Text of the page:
Saturday, June 17, 2017

Five Years and Counting: A Big Thank You to My Readers!!

I can't believe I've been keeping this blog for 5 years! I'm so happy you've found a spot to learn more about Tillandsias and Mesembs, and share in my gardening adventures. I hope you have enjoyed the posts on all sorts of sundry and various things of passing or abiding interest to me, your humble blogger!
Our celebrity Mesemb, Babytoes
So a big shout-out to my readers and followers, and a big bloom from Babytoes, perhaps the first internet celebrity Mesemb?? Or is that going too far? ;-)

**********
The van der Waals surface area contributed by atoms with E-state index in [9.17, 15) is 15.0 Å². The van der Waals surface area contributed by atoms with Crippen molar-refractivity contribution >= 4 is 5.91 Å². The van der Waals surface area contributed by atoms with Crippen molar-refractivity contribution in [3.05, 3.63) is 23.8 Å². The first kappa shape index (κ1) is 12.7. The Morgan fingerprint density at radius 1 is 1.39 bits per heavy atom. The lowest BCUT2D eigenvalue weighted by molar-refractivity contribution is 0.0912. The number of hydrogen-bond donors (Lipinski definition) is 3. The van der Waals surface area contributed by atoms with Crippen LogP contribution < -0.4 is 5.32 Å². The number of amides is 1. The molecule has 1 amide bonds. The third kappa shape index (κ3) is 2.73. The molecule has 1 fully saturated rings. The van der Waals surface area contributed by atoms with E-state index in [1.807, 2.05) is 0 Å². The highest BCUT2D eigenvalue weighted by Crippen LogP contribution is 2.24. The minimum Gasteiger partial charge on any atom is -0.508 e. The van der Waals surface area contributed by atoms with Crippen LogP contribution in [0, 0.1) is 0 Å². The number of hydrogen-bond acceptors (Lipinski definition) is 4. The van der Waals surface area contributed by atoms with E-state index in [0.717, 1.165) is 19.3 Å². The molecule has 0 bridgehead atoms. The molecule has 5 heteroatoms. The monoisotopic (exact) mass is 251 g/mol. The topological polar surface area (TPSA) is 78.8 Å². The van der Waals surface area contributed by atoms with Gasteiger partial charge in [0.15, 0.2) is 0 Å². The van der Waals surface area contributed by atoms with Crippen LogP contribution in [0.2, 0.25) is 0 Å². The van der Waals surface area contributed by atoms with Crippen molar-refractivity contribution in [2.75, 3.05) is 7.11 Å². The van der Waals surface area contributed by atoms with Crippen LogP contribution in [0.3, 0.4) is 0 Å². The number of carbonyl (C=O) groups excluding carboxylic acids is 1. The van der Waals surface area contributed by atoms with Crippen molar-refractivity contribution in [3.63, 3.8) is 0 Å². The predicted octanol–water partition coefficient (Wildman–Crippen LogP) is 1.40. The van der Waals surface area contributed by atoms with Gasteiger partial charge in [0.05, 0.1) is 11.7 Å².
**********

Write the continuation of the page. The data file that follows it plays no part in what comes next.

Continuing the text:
And yes, I still grow Lithops. I've come to feel, however, that it's best to support policies and laws that support their wild environment, where they grow best. Growing them at home certainly improves their fan base and helps more people become aware of how precious and amazing these little plants are. So let's grow some more! I think we can all agree on more Lithops in the world....
My sand dune at night. Painting by MRobb

Lithops!

Mesembs in bloom
Learning about all sorts of Mesembs and cacti is a wonderful hobby, and I'm going to continue, most likely, for the rest of my life. Tillandsias are native to my area, and frankly, I'm running out of space to grow them, as they are extremely happy in my home and garden. So you'll be reading more about them, too.
Tillies!
Los Tres Amigos.
And my artwork and pottery continue, so thank you for your wonderful compliments.